A large chunk of the Nigeria’s resources are being shared by the few political elite while the masses are being fed the crumbs. Corruption has become acceptable under the outgoing president’s leadership. The economy has worsened. Insecurity across the country continues to claim lives in thousands. In sixteen years, sectarian violence has claimed lives not seen in war a war situation. The outgoing Jonathan administration often claims that the growth rate means that economy is doing well. But, according to the World Bank statistics, in the five years of the outgoing administration, more Nigerians have fallen into poverty than in any other period in Nigerian history. As Jonathan leaves for Otuoke today, about 110 of the Nigeria’s 170 million population live on the margin of poverty. So which sector recorded any significant achievement under Jonathan? Maybe the much-vaunted agriculture?

As for education, Nigeria still remains one of the few world countries that will not have achieved the Millennium Development Goals in 2015. The seven MDGs goals remain unachieved, despite all the resources expended to make it happen. A ready example is the MDG goal for education. Notwithstanding the amount of resources wasted on widening access to education for boys and girls, Nigeria still has over 10.5 million children out of school. The state of public education across the federation paints a sad picture of how we have fared as a country under this democracy. The conditions in classrooms in public schools are worse than in detention camps.

For these reasons, Nigerians hope that the change being witnessed today would be a real one to transform the country. They have waited, and in waiting, their hopes have been dashed too many times. Today, they look into the future with optimism. But, given that their hopes have been dashed and dreams deferred by previous administrations, this newfound expectance must be tempered with cautious optimism.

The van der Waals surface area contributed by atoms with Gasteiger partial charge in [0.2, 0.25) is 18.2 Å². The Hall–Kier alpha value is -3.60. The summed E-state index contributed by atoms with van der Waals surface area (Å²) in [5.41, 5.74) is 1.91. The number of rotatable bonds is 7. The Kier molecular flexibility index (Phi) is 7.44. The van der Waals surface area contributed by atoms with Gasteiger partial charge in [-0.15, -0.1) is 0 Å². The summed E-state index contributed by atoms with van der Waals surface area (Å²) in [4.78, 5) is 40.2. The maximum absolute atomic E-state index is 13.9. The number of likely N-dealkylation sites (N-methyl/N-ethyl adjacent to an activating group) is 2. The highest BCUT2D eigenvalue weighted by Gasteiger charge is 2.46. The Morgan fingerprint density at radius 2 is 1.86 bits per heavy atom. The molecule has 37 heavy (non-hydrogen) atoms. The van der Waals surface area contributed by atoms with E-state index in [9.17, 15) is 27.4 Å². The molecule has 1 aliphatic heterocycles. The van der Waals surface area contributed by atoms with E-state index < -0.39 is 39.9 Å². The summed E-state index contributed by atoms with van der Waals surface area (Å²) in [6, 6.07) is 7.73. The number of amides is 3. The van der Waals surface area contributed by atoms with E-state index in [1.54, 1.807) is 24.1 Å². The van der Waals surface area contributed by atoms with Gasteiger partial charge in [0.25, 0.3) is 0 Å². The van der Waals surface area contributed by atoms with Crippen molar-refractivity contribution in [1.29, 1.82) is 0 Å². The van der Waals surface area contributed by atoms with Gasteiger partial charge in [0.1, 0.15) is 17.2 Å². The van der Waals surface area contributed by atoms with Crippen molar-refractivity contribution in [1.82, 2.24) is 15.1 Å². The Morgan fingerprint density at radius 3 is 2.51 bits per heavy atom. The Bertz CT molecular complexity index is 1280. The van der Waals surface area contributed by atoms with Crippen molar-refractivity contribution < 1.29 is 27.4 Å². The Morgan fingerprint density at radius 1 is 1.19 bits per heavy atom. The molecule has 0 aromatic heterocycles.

Yet, given the reputation of Muhammadu Buhari, Nigerians are looking up to him to change the business as usual practice in Abuja. They are hoping   President-elect Buhari will change the country and set it on the path of greatness — a potential that has eluded the country under the PDP. Can the APC do it?

Indeed, the crises that marked Goodluck Jonathan’s last days in office explained why Nigerians had to reject him at the polls. For the past month, the government appeared to be completely absent. Nigeria seems to be a country running on auto-pilot. For several weeks, Nigeria has been in the throes of a debilitating fuel scarcity. No one knows what is happening. President Jonathan did not hold it an important issue to brief Nigerians about. All we hear are accusations and counter-accusations between the finance minister and coordinating minister of the economy, Dr Mrs Okonjo-Iweala, and the marketers over payment of subsidy claims.

Meanwhile, power supply has dropped to an all-time low. The entire country is in darkness. That the president chose to do nothing and not address Nigerians show his disdain and incompetence. But it is not surprising; the response fits into the character of a president whose catalogue of failures is the cause of his exit today.

We hear our country owes 60 billion dollars. How will the incoming administration meet these obligations? Civil servants in 18 states of the federation have not been paid for several months. Certainly, President Jonathan is leaving behind a nation in crisis — a nation in debt; a nation with broken infrastructure where practically nothing works. Due to his incompetence, he is leaving a country in deep economic and social crisis. He leaves Nigeria more divided more divided than he met it.

As we say goodbye to Jonathan and welcome the Buhari administration, we must never forget the past for we risk making the mistakes that would doom the future of our country. Never again shall this country be ruled by a man like Jonathan whose cluelessness, incompetence and “I-don’t-give-a-damn" response to critical national issues almost ruined Nigeria.


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Khadijah Thabit (Copyeditor) Khadijah Thabit is an editor with over 3 years of experience editing and managing contents such as articles, blogs, newsletters and social leads. She has a BA in English and Literary Studies from the University of Ibadan, Nigeria. Khadijah joined in September 2020 as a copyeditor and proofreader for the Human Interest, Current Affairs, Business, Sports and PR desks. As a grammar police, she develops her skills by reading novels and dictionaries. Email: